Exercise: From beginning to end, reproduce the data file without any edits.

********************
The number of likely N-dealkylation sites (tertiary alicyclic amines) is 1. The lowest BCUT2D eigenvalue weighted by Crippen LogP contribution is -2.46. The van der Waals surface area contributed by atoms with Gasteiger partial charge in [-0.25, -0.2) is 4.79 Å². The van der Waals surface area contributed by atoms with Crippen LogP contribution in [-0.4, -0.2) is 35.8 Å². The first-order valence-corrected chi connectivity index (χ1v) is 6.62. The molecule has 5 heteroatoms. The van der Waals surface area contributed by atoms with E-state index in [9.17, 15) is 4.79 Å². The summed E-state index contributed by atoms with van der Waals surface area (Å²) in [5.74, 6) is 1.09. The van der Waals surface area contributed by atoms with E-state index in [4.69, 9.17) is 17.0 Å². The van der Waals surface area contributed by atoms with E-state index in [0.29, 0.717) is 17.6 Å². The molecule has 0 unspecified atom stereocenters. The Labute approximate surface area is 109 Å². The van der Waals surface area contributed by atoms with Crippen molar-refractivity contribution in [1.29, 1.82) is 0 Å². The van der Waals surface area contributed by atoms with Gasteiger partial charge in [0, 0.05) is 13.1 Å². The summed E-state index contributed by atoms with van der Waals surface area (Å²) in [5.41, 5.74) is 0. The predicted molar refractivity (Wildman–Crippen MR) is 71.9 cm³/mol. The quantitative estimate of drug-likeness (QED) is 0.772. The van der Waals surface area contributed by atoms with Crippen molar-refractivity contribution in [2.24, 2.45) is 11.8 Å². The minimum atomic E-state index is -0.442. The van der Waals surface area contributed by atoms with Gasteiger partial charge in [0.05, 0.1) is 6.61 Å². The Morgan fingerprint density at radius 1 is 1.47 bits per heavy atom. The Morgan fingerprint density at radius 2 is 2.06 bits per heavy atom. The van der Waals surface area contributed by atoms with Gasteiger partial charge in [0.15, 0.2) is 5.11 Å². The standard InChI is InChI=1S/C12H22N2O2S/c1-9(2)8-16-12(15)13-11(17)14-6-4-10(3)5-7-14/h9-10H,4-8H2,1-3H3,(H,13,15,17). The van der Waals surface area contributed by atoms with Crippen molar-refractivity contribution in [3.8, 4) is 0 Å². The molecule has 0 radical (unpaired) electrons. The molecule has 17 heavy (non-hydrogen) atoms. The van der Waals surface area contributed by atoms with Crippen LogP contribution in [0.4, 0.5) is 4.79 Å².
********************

The number of likely N-dealkylation sites (tertiary alicyclic amines) is 1. The lowest BCUT2D eigenvalue weighted by Crippen LogP contribution is -2.46. The van der Waals surface area contributed by atoms with Gasteiger partial charge in [-0.25, -0.2) is 4.79 Å². The van der Waals surface area contributed by atoms with Crippen LogP contribution in [-0.4, -0.2) is 35.8 Å². The first-order valence-corrected chi connectivity index (χ1v) is 6.62. The molecule has 5 heteroatoms. The van der Waals surface area contributed by atoms with E-state index in [9.17, 15) is 4.79 Å². The summed E-state index contributed by atoms with van der Waals surface area (Å²) in [5.74, 6) is 1.09. The van der Waals surface area contributed by atoms with E-state index in [4.69, 9.17) is 17.0 Å². The van der Waals surface area contributed by atoms with E-state index in [0.29, 0.717) is 17.6 Å². The molecule has 0 unspecified atom stereocenters. The Labute approximate surface area is 109 Å². The van der Waals surface area contributed by atoms with Crippen molar-refractivity contribution in [1.29, 1.82) is 0 Å². The van der Waals surface area contributed by atoms with Gasteiger partial charge in [0, 0.05) is 13.1 Å². The summed E-state index contributed by atoms with van der Waals surface area (Å²) in [5.41, 5.74) is 0. The predicted molar refractivity (Wildman–Crippen MR) is 71.9 cm³/mol. The quantitative estimate of drug-likeness (QED) is 0.772. The van der Waals surface area contributed by atoms with Crippen molar-refractivity contribution in [2.24, 2.45) is 11.8 Å². The minimum atomic E-state index is -0.442. The van der Waals surface area contributed by atoms with Gasteiger partial charge in [0.05, 0.1) is 6.61 Å². The Morgan fingerprint density at radius 1 is 1.47 bits per heavy atom. The Morgan fingerprint density at radius 2 is 2.06 bits per heavy atom. The van der Waals surface area contributed by atoms with Gasteiger partial charge in [0.15, 0.2) is 5.11 Å². The standard InChI is InChI=1S/C12H22N2O2S/c1-9(2)8-16-12(15)13-11(17)14-6-4-10(3)5-7-14/h9-10H,4-8H2,1-3H3,(H,13,15,17). The van der Waals surface area contributed by atoms with Crippen molar-refractivity contribution in [3.8, 4) is 0 Å². The molecule has 0 radical (unpaired) electrons. The molecule has 17 heavy (non-hydrogen) atoms. The van der Waals surface area contributed by atoms with Crippen LogP contribution in [0.4, 0.5) is 4.79 Å².